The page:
Frustrated TeenagerComments (2)
Rev. Christopher Smith Says...
Without knowing more about your situation, my answer will by its nature have some limitations to it. If your situation continues to wear at you, you might think about seeking out someone who can help you look at your own situation, this might be a mental health professional in the community or your school counselor. As an initial sounding board, you may even explore adults who are used to working with teenagers and their parents, such as your minister, priest, rabbi or other faith group leader.
Being a teenager can be difficult as can being the parent of a teenager. As a teenager you are taking more responsibility for your life. Some of the decisions that you make are ones that your parents would disagree with. On their side, they are having to learn to let you live your life and to not be overprotective of you. This is not what they are used to doing and can b a difficult transition for them.
If the patterns with your mother are new, it sounds as if your mother may be having a hard time dealing with your getting older. She could be frustrated, concerned about how she raised you, etc. Have you considered talking with her when there was not a crisis going on in your relationship? Can you help her understand the choices you are making and the things she is upset about (and perhaps even related to how she puts you down)? In so doing, are you really ready to hear her side of what is going on, even if it involves some painful things about yourself?
When you describe yor father, it sounds like you may be making assumptions about where he is at. You say that he doesn't listen or care - how do you know that? You say that he thinks you are always complaining - how long have you been able to read his mind? It may be true that he really does not engage about these issues, however the meaning behind that could eb quite different. It could be that he has learned over the years (based on interactions involving you or even older siblings if you have any) that he cannot win in becoming inolved in the conflicts between you and your mother. He may feel that the best thinig is to not respond and get caught being on one side or the other. Have you tried letting your dad know that you just want him to hear how everything is affecting you without him getting involved? Have you asked your dad if there was any way he could mediate between you and your mother?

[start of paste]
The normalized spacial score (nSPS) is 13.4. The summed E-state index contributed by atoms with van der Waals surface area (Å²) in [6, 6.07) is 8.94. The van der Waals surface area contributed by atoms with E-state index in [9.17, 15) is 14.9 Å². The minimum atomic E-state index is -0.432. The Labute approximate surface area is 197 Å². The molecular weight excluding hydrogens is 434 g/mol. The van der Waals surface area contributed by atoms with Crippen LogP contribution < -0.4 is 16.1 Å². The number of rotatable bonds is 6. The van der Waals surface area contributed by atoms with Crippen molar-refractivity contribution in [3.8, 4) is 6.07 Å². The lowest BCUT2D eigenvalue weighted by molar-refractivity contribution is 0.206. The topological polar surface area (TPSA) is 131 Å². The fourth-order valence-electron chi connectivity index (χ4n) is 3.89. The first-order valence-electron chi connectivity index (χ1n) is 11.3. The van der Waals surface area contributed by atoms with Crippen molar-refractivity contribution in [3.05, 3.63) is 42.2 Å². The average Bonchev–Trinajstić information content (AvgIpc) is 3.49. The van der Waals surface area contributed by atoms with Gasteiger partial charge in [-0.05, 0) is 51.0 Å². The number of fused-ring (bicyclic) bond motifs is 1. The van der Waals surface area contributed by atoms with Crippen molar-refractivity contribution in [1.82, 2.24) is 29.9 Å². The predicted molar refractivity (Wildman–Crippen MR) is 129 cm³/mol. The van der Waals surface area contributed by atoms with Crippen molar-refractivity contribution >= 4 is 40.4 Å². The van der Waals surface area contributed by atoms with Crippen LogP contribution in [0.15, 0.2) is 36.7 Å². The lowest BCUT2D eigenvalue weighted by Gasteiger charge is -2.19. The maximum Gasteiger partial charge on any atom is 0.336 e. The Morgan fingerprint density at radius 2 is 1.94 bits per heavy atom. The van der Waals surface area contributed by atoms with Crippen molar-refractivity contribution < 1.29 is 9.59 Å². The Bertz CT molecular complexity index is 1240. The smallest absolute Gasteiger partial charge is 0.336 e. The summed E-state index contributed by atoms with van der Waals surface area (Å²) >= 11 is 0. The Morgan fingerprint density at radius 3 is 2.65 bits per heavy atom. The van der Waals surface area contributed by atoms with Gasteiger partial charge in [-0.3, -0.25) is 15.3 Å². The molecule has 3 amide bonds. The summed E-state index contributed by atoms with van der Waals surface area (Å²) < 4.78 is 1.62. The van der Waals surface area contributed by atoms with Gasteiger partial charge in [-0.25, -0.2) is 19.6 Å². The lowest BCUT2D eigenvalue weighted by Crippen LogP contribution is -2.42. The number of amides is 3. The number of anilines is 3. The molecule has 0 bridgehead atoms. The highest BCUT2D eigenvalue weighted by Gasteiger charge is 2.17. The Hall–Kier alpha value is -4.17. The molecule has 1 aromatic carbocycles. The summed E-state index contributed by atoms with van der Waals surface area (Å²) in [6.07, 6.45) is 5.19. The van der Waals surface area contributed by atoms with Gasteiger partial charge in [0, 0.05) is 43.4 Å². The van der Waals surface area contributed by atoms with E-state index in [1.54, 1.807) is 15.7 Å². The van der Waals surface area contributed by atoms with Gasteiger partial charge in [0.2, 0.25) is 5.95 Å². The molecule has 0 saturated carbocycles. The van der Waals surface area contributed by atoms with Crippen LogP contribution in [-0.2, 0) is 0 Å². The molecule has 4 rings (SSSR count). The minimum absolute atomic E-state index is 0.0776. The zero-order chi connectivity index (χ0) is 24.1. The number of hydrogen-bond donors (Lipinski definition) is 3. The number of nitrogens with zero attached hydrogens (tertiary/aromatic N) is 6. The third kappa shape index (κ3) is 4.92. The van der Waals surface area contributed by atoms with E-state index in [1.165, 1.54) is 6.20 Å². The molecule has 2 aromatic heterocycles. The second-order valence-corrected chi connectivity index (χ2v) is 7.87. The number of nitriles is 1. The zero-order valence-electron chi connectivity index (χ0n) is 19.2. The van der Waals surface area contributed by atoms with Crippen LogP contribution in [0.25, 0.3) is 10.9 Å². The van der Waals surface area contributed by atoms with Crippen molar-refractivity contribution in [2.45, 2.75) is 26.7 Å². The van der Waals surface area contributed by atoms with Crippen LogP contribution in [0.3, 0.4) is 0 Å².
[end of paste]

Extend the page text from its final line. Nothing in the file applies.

Beyond your interactions with your parents, how do you feel about yourself and the decisions that you make? It is common to have uncertainty and doubt as a teenager. If this is an issue for you, then you might want to do some things to reinforce for yourself that you are a good person and that you do good things. This can range from working to forgive yourself for mistakes that you make to reading affirmations about yourself that you post in strategic locations. There are lots of ways to work on how you feel about yorself and if you strengthen this then your motehrs comments may not have as much of a negative effect.
Even with the best daughter-parent relationships, going through your teenage years is not easy and has its emotional and relational challenges, but that is part of the developmental tasks you are going through. By trying some of these things, it is possible to find more peace and wholeness in your relationship with your parents as well as with yourself. It is also possible to have an imporved relationship with them after everyone has moved into adult relationships with each other - so don't get upset and burn your bridges too soon.
Page last updated Jul 22, 2016